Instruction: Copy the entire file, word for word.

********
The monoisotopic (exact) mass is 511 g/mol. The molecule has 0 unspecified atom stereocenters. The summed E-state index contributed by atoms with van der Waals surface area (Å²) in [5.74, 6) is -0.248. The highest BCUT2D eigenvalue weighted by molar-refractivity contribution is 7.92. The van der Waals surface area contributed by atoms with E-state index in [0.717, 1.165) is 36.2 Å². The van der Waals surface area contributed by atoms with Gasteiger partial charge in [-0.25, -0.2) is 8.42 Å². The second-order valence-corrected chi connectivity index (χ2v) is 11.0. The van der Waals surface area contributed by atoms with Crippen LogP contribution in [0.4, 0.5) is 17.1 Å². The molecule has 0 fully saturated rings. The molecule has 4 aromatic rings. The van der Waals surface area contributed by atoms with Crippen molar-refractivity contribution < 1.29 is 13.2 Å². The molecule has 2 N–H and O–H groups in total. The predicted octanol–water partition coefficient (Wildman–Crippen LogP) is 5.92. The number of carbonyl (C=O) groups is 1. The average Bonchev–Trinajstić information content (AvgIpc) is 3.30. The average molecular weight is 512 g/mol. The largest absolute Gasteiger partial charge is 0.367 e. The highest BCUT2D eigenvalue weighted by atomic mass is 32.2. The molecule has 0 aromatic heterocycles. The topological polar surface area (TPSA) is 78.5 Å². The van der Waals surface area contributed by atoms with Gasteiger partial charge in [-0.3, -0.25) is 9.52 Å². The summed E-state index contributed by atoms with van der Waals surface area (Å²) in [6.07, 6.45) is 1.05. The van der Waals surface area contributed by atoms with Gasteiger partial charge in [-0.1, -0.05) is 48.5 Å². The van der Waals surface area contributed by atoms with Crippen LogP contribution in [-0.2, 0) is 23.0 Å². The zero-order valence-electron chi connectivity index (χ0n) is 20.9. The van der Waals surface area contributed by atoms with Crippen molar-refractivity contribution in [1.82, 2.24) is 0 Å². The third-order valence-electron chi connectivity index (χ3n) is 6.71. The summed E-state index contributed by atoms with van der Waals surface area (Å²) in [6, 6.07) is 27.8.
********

The monoisotopic (exact) mass is 511 g/mol. The molecule has 0 unspecified atom stereocenters. The summed E-state index contributed by atoms with van der Waals surface area (Å²) in [5.74, 6) is -0.248. The highest BCUT2D eigenvalue weighted by molar-refractivity contribution is 7.92. The van der Waals surface area contributed by atoms with E-state index in [0.717, 1.165) is 36.2 Å². The van der Waals surface area contributed by atoms with Gasteiger partial charge in [-0.25, -0.2) is 8.42 Å². The second-order valence-corrected chi connectivity index (χ2v) is 11.0. The van der Waals surface area contributed by atoms with Crippen LogP contribution in [0.4, 0.5) is 17.1 Å². The molecule has 0 fully saturated rings. The molecule has 4 aromatic rings. The van der Waals surface area contributed by atoms with Crippen molar-refractivity contribution < 1.29 is 13.2 Å². The molecule has 2 N–H and O–H groups in total. The predicted octanol–water partition coefficient (Wildman–Crippen LogP) is 5.92. The number of carbonyl (C=O) groups is 1. The average Bonchev–Trinajstić information content (AvgIpc) is 3.30. The average molecular weight is 512 g/mol. The largest absolute Gasteiger partial charge is 0.367 e. The highest BCUT2D eigenvalue weighted by atomic mass is 32.2. The molecule has 0 aromatic heterocycles. The topological polar surface area (TPSA) is 78.5 Å². The van der Waals surface area contributed by atoms with Gasteiger partial charge in [-0.3, -0.25) is 9.52 Å². The summed E-state index contributed by atoms with van der Waals surface area (Å²) in [6.07, 6.45) is 1.05. The van der Waals surface area contributed by atoms with Gasteiger partial charge in [-0.1, -0.05) is 48.5 Å². The van der Waals surface area contributed by atoms with Crippen LogP contribution in [-0.2, 0) is 23.0 Å². The zero-order valence-electron chi connectivity index (χ0n) is 20.9. The van der Waals surface area contributed by atoms with Crippen molar-refractivity contribution in [1.82, 2.24) is 0 Å². The third-order valence-electron chi connectivity index (χ3n) is 6.71. The summed E-state index contributed by atoms with van der Waals surface area (Å²) in [6, 6.07) is 27.8.